In disarray in December, resilient Pittsburgh in Cup Final

Pittsburgh Penguins' Ian Cole (28) celebrates with teammates Phil Kessel (81), Evgeni Malkin (71) and Ben Lovejoy as they gather around goalie Matt Murray after the Penguins defeated the Tampa Bay Lightning 2-1 in Game 7 of the NHL hockey Stanley Cup Eastern Conference finals, Thursday, May 26, 2016, in Pittsburgh to advance to the Stanley Cup finals. (AP Photo/Gene J. Puskar)

PITTSBURGH (AP) — During his first day on the job in mid-December, Mike Sullivan looked around the Pittsburgh Penguins’ dressing room and saw a couple of MVPs, a handful of All-Stars and millionaires in abundance.

He also saw a group languishing in the bottom of the Eastern Conference. No life. No momentum. And — at the time, it seemed — little hope for a quick fix.

“I said, ‘I think we have great players,'” Sullivan said. “Our challenge is to make a great team.”

Five months later, the collection of seemingly mismatched parts Sullivan inherited has evolved into a juggernaut. The Penguins skate. They shoot. They defend. Then they skate and shoot and play defense some more. Sullivan calls it “playing the right way,” a system that when working properly can suffocate opponents the way Pittsburgh did in a 2-1 victory over Tampa Bay in Game 7 of the Eastern Conference finals on Thursday night.

“They were on top of us pretty good,” Lightning forward Brian Boyle said.

And they didn’t let up. The Penguins outshot the Lightning 39-17 while winning a Game 7 on home ice for the first time in 21 years, receiving a pair of goals from rookie Bryan Rust and sweeping bodies out of 22-year-old goaltender Matt Murray’s crease.

The team criticized for being too reliant on stars Sidney Crosby and Evgeni Malkin during six fruitless springs since that giddy June night in Detroit in 2009 in which the Penguins won the franchise’s third Cup is suddenly deep, resilient and surging as it prepares to face Western Conference champion San Jose in Game 1 of the Cup Final on Monday night.

“I know there’s a lot of stories that surround this group, but the greatest story of all is the group itself,” Sullivan said.

One that has spent the last six weeks evening scores in a sense. The Penguins took out the New York Rangers in five games to open the postseason, knocked out Presidents’ Trophy winners Washington in six and withstood the defending Eastern Conference champion Lightning by wearing Tampa Bay down.

“I think throughout the playoffs, we’ve played different styles, different teams and been able to adjust and get to our game,” Crosby said. “The biggest challenge is ahead of us.”

Maybe, but maybe not. The Penguins spent the better part of 18 months in a funk after losing to the Rangers in the Eastern Conference semifinals in 2014, a series in which they blew a 3-1 lead, a meltdown that cost general manager Ray Shero and popular coach Dan Bylsma their jobs. Jim Rutherford took over in the front office and hired professorial Mike Johnston, whose acumen as a tactician failed to generate much enthusiasm on his star-laden roster.

Mired near the bottom of the Metropolitan Division in December, Rutherford brought in Sullivan, who spent a decade as a grind-it-out center and an extended period as John Tortorella’s top lieutenant in New York and Vancouver. Sullivan cut through the noise and challenged his players to become accountable to each other. He played no favorites while going over video, calling out mistakes regardless of status.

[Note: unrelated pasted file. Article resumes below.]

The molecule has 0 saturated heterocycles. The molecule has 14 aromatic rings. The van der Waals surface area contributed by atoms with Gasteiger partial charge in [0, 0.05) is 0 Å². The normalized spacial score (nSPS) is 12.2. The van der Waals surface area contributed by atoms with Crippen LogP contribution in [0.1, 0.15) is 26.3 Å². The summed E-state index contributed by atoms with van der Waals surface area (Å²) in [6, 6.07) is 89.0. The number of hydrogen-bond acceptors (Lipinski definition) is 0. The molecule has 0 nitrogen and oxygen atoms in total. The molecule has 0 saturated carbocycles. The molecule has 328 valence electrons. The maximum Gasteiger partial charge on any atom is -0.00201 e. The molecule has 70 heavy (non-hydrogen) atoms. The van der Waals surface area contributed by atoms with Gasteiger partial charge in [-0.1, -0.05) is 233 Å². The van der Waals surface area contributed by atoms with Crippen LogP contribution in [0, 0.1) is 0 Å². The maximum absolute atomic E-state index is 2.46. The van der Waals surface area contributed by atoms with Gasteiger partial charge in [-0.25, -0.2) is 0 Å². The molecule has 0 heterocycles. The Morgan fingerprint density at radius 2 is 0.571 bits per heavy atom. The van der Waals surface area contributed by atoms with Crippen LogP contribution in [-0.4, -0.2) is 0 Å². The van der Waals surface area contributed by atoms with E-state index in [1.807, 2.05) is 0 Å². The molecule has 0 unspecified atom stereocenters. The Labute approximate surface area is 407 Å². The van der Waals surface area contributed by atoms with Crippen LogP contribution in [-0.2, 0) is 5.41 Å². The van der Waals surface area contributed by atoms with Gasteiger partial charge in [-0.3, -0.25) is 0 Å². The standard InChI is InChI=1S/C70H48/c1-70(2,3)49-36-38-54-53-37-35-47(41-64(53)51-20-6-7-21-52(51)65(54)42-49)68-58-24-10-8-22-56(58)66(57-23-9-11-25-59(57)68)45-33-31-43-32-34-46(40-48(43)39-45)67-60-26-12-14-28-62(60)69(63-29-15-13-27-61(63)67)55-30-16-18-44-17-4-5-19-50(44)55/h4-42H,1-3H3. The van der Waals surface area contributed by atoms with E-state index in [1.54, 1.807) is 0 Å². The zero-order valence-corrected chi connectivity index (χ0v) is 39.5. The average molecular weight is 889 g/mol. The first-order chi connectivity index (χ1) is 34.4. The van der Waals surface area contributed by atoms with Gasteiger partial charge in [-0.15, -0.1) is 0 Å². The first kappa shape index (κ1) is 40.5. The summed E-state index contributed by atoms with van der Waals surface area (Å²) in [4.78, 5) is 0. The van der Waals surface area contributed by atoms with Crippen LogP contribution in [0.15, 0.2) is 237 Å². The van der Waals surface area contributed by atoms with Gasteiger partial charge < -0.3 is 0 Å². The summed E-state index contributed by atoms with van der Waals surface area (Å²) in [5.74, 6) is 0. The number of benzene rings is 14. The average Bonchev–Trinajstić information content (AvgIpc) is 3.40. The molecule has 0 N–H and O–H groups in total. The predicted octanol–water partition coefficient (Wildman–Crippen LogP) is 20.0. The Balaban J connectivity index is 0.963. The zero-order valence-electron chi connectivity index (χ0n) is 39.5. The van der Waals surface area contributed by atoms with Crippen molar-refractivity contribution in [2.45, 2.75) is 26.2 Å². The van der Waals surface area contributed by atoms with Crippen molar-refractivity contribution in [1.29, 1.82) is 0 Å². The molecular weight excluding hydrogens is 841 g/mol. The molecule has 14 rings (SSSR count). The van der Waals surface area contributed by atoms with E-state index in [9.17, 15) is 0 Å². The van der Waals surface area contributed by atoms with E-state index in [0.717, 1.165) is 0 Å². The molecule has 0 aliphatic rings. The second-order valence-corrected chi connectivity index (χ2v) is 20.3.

The turning point may have come on New Year’s Eve in Detroit. The Penguins trailed 2-0 after the first period, any minimal steps of progress made with Sullivan on the bench suddenly gone.

“We were mad,” forward Patric Hornqvist said earlier this month.

And the Penguins went out and played like it. Displaying an urgency it often lacked under Johnston, Pittsburgh poured in five goals over the final 40 minutes to win going away. The Penguins reached .500 with a romp over the New York Islanders two days later and took off, fueled by Crosby’s resurgence and a series of moves designed to put an emphasis on speed. Rutherford acquired smooth skating Trevor Daley and tireless Carl Hagelin in trades and called up forwards Conor Sheary, Tom Kuhnhackl and Rust permanently.

“I think the young kids are bringing the energy and the enthusiasm,” Sullivan said. “The older guys have been great mentors for these kids.”

It helps that the kids can play. Rust was so pumped before Game 7 he scrapped his pregame nap because he couldn’t keep his eyes closed, instead staring at the ceiling and imagining the possibilities. Yet even he didn’t imagine this, scoring twice — and nearly completing a hat trick — while skating alongside Malkin and Chris Kunitz.

Heady territory for a guy who began the year simply hoping he’d survive the final cuts of training camp.

“I was hoping to make an impact here and I guess this is how it happened,” Rust said with a laugh.

Ditto Murray, who began the season in the AHL and found himself elevated to No. 1 when Marc-Andre Fleury sustained a concussion on March 31. The 22-year-old has been in net for 11 of Pittsburgh’s 12 playoff wins and didn’t pout when Sullivan briefly went back to Fleury in Game 5 against the Lightning in part because Sullivan made it explicitly clear it wasn’t a benching so much as a chance to get a look at Fleury after a lengthy absence.

When Fleury struggled late in a 3-2 loss, Sullivan went back to Murray, who responded by helping Pittsburgh to the league’s biggest stage.

Sullivan’s transparency kept Murray engaged. Now Pittsburgh will spend the weekend preparing for the franchise’s fifth — and by far most unlikely — Cup appearance.

“We’re not finished yet,” Sullivan said. “We’ve got to re-energize and get ready for the next round. That’s the most important one of all.”